***(having said that, what’s up with the cover art? Does that girl look like she’s 12? Does that girl look like a character in a story who is often mistaken for a boy? I get that you want a book to appeal to the masses, but…)

5 stars1

Does CHICKADEE Live Up to its BIRCHBARK HOUSE Predecessors?

My second review of recently discovered sequels to series I love:

imgres-8Chickadee is the fourth book in Louise Erdrich’s The Birchbark House series, a series which would fans of Laura Ingalls Wilder’s Little House series will probably love. It’s been said The Birchbark House series is the Native American version of those beloved pioneer-times stories. Books in this series include, in order, The Birchbark House, The Game of Silence, The Year of the Porcupine, and now Chickadee.

4 out of 5

Whereas I’d give the first three books in the series 5 out of 5 stars, I rate Chickadee 4 out of 5. Why? Well, for one thing, I felt more closely connected to the main character in the previous stories. In the first three books the main character is a girl named Omakayas, while this latest in the series features Omakayas’s son Chickadee as the protagonist. I don’t think my preference for Omakayas has anything to do with her being a girl; I’ve always enjoyed boy characters as much a girls. I just liked Omakayas, her brother Pinch, and a younger brother her family came to adopt (can’t remember his name), and the dynamics between them all better. Those who are, have, or know twins may enjoy Chickadee, however, because he has a twin brother.

The second thing I preferred about the earlier books is the island/lake setting of those stories. Again, this isn’t necessarily a criticism of anything the author did or didn’t do, but may be more a reflection of my tastes, and the fact that it’s a part of the storyline that Chickadee’s family had to up and leave their island home before they might be forced out.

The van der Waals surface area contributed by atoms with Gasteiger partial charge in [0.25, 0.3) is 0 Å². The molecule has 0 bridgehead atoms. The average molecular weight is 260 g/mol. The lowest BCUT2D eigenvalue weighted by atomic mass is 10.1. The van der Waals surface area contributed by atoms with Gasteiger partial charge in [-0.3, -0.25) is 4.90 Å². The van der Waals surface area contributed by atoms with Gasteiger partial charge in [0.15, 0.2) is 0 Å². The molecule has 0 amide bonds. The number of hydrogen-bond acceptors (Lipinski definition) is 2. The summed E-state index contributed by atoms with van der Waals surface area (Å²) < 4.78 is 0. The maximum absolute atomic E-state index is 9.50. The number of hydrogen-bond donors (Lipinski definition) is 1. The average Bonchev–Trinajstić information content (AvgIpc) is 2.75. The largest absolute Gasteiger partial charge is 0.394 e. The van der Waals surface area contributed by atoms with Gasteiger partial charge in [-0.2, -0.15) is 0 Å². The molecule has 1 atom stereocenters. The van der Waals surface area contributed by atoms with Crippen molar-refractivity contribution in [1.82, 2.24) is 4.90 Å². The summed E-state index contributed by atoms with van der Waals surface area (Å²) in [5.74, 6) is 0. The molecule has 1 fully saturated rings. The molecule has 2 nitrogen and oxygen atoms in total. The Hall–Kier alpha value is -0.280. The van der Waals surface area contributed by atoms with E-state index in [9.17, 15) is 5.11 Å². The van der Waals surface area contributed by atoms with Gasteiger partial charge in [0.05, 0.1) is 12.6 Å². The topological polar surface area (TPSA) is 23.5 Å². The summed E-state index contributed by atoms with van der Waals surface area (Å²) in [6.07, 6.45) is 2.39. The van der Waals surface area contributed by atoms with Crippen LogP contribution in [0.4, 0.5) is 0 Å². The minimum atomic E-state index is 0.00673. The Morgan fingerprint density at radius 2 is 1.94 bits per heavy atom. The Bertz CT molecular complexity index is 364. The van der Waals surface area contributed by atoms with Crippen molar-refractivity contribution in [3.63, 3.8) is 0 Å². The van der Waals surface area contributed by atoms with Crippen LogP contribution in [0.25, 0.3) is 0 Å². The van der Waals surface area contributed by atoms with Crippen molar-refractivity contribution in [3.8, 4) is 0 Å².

The third thing that made this a 4 rather than a 5 for me is that I really missed the character of the stoic and hardened-yet-loving old woman named Old Tallow, an important figure in the first three stories. Two Strike (Chickadee’s aunt, who was a wild-child tomboy in the first books) is a strong character who seems ready-made to fill Old Tallow’s shoes, but she doesn’t play as key a role and we don’t see her as up-close or as being as dear a person in the main character’s life. …The same is true of the parents and grandparents, now that I think of it. The only person besides Chickadee I really felt I was allowed to get close to was his Uncle Quill, and even then, he still wasn’t painted quite as warmly as characters in the other books. We just don’t get to know and love people as we did in even just the first story alone. Characters feel a little more distant in this last story. It feels shorter, too, briefer.

Having explained all that, a 4 out of 5 is not at all bad, and I still really enjoyed Chickadee. It’s a warm, sweet story of an extended family’s love, hope, and perseverance.